Denniss: GKE Standard is a fully configurable product that offers low-level access to nodes. Cluster admins have full-root access to nodes, with freedom to install their own customizations, including ones that are not officially supported. While this is a useful feature that some customers use, and we expect will continue to want, the drawback is that it limits how much visibility we have into the operational aspects of the node, and we don’t offer fully managed nodes leaving the customer partly responsible for monitoring and operating their nodes.

InfoQ: What are some use cases that are unsuitable for GKE Autopilot?

Denniss: Autopilot removes several low-level administrative APIs, like root access to nodes. We did this in order to provide a fully-managed product. Workloads that require such access cannot run. The exception is that partner workloads may still be granted such access (as we can validate that their solutions won’t cause us excess supportability risk).

InfoQ: Can you delve into some implementation details of GKE Autopilot?

Denniss: GKE Autopilot is built to take advantage of many of the advanced capabilities of GKE including Node Auto Provisioning, the Cluster Autoscaler, and Gatekeeper (to restrict admin workloads). These features run in a special “autopilot mode” with a few modifications to support this new mode of operation, but users can actually choose to build their own autoscaling GKE cluster using the same building blocks provided in GKE Standard.

With GKE Autopilot we aim to provide an out-of-the-box solution that fully automates the autoscaling and applies all our best practices, while adding features unique to GKE Autopilot including node management (covered by a 99.9% Pod availability SLA) and a new pod-based billing model.

Our goal from the outset was that Autopilot is GKE, and not a forked or separate product. This means that many of the improvements we make to autoscaling in GKE Autopilot will be shared back to GKE Standard and vice-versa.

InfoQ: From a cost perspective, will GKE Autopilot always be more cost effective than GKE standard? If not, what are the caveats?

Denniss: Node resources fall into four main components: the operation system overhead, system pods (logging, monitoring, dns), the user workload, and unallocated capacity. On GKE Standard, users pay for the full node, including all these components.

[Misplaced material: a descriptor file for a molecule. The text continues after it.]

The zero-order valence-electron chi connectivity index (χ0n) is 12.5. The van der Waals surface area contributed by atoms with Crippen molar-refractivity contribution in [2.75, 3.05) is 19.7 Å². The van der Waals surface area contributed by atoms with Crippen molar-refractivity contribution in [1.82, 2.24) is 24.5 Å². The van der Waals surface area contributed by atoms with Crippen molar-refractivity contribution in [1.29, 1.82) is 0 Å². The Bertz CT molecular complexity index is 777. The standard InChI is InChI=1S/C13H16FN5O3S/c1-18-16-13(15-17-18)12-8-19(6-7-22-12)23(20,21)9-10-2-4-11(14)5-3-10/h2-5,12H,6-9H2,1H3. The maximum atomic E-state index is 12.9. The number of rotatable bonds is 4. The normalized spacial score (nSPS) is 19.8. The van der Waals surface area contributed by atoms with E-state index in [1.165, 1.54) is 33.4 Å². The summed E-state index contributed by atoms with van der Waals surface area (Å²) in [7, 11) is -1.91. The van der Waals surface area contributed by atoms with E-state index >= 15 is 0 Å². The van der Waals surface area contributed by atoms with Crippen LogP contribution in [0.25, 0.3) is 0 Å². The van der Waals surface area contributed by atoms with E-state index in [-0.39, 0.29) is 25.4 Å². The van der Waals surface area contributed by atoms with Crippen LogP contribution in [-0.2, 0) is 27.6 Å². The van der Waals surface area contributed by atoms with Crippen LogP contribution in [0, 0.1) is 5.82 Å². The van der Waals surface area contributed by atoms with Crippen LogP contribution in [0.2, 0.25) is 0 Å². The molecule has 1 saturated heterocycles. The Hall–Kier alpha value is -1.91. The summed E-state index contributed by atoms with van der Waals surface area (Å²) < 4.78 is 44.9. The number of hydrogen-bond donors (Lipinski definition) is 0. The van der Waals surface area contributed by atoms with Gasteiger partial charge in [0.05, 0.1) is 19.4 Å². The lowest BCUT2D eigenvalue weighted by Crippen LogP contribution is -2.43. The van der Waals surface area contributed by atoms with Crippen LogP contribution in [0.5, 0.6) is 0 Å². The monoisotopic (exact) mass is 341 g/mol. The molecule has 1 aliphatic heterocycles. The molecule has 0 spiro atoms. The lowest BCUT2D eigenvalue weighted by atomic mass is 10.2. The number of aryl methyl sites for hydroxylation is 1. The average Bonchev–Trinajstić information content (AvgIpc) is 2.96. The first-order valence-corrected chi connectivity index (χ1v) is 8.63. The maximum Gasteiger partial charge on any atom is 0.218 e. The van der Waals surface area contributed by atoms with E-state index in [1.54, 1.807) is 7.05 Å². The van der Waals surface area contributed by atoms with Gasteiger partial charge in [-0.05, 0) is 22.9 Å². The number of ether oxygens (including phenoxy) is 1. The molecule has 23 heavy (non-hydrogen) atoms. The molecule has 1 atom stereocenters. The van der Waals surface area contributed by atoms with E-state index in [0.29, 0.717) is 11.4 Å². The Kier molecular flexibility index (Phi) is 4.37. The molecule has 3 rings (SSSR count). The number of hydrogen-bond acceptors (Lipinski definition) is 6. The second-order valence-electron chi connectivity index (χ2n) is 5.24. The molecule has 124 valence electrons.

In GKE Autopilot, the only resource that is charged are the user’s pods, and not the other three categories. While the per-CPU charge for GKE Autopilot is higher, this is balanced by the fact that the user is now precisely paying for only the resources of their pods. Depending on how efficiently nodes are being used today, moving to GKE Autopilot could result in a cost decrease (which we expect to be true for many users), or a slight increase (for those users who are expert at bin-packing Kubernetes nodes today). This is before considering the total cost of the solution of course, including how much effort is spent doing cost optimization.

GKE Autopilot empowers customer SRE teams to achieve the same sub-linear growth that Google’s own SRE teams strive for, by shifting more of the operational burden of running nodes to Google. By taking care of cluster and infrastructure operational duties, users can spend more energy doing what they do best: building value for their businesses through the software that they run on GKE.

InfoQ: Can you comment on the roadmap for GKE Autopilot including the partner ecosystem and any plans to open source it?

Denniss: GKE Autopilot was designed to be broadly compatible with workloads that run on GKE, including the integrations with partner’s solutions. Today, GKE Autopilot supports logging and monitoring from Datadog and CI/CD from GitLab. We have a program to certify partners' workloads for deployment on GKE Autopilot and we are inviting partners to participate in this program.

The GKE docs outlines how to create a GKE cluster in Autopilot mode and how the cluster adapts to the deployed workloads.